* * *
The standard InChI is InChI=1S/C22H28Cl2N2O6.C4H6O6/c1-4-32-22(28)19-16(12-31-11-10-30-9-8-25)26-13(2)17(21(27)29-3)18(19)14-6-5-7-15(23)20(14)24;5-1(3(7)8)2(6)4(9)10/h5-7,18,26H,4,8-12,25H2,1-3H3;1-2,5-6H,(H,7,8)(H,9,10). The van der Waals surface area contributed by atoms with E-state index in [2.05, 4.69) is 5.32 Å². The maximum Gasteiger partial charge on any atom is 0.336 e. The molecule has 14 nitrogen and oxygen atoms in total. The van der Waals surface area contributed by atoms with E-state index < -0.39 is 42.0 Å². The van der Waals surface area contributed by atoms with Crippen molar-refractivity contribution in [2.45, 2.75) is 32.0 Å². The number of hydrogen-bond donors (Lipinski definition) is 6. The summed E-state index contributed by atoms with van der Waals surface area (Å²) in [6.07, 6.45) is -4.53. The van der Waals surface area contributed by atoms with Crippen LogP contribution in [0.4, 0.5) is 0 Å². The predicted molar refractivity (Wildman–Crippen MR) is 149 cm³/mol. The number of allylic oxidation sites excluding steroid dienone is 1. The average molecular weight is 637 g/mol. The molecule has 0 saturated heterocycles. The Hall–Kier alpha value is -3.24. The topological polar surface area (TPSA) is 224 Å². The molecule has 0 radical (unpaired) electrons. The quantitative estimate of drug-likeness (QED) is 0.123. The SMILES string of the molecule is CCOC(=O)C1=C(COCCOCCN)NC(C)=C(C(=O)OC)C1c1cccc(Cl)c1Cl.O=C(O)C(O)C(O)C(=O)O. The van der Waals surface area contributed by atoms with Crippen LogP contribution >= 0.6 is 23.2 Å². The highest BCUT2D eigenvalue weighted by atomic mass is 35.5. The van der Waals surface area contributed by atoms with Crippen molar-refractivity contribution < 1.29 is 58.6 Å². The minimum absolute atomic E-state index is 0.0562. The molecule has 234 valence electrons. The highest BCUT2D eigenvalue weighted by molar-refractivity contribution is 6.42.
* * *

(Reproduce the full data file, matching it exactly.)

The standard InChI is InChI=1S/C22H28Cl2N2O6.C4H6O6/c1-4-32-22(28)19-16(12-31-11-10-30-9-8-25)26-13(2)17(21(27)29-3)18(19)14-6-5-7-15(23)20(14)24;5-1(3(7)8)2(6)4(9)10/h5-7,18,26H,4,8-12,25H2,1-3H3;1-2,5-6H,(H,7,8)(H,9,10). The van der Waals surface area contributed by atoms with E-state index in [2.05, 4.69) is 5.32 Å². The maximum Gasteiger partial charge on any atom is 0.336 e. The molecule has 14 nitrogen and oxygen atoms in total. The van der Waals surface area contributed by atoms with E-state index < -0.39 is 42.0 Å². The van der Waals surface area contributed by atoms with Crippen molar-refractivity contribution in [2.45, 2.75) is 32.0 Å². The number of hydrogen-bond donors (Lipinski definition) is 6. The summed E-state index contributed by atoms with van der Waals surface area (Å²) in [6.07, 6.45) is -4.53. The van der Waals surface area contributed by atoms with Crippen LogP contribution in [0.4, 0.5) is 0 Å². The predicted molar refractivity (Wildman–Crippen MR) is 149 cm³/mol. The number of allylic oxidation sites excluding steroid dienone is 1. The average molecular weight is 637 g/mol. The molecule has 0 saturated heterocycles. The Hall–Kier alpha value is -3.24. The topological polar surface area (TPSA) is 224 Å². The molecule has 0 radical (unpaired) electrons. The quantitative estimate of drug-likeness (QED) is 0.123. The SMILES string of the molecule is CCOC(=O)C1=C(COCCOCCN)NC(C)=C(C(=O)OC)C1c1cccc(Cl)c1Cl.O=C(O)C(O)C(O)C(=O)O. The van der Waals surface area contributed by atoms with Crippen LogP contribution >= 0.6 is 23.2 Å². The highest BCUT2D eigenvalue weighted by atomic mass is 35.5. The van der Waals surface area contributed by atoms with Crippen molar-refractivity contribution < 1.29 is 58.6 Å². The minimum absolute atomic E-state index is 0.0562. The molecule has 234 valence electrons. The highest BCUT2D eigenvalue weighted by molar-refractivity contribution is 6.42.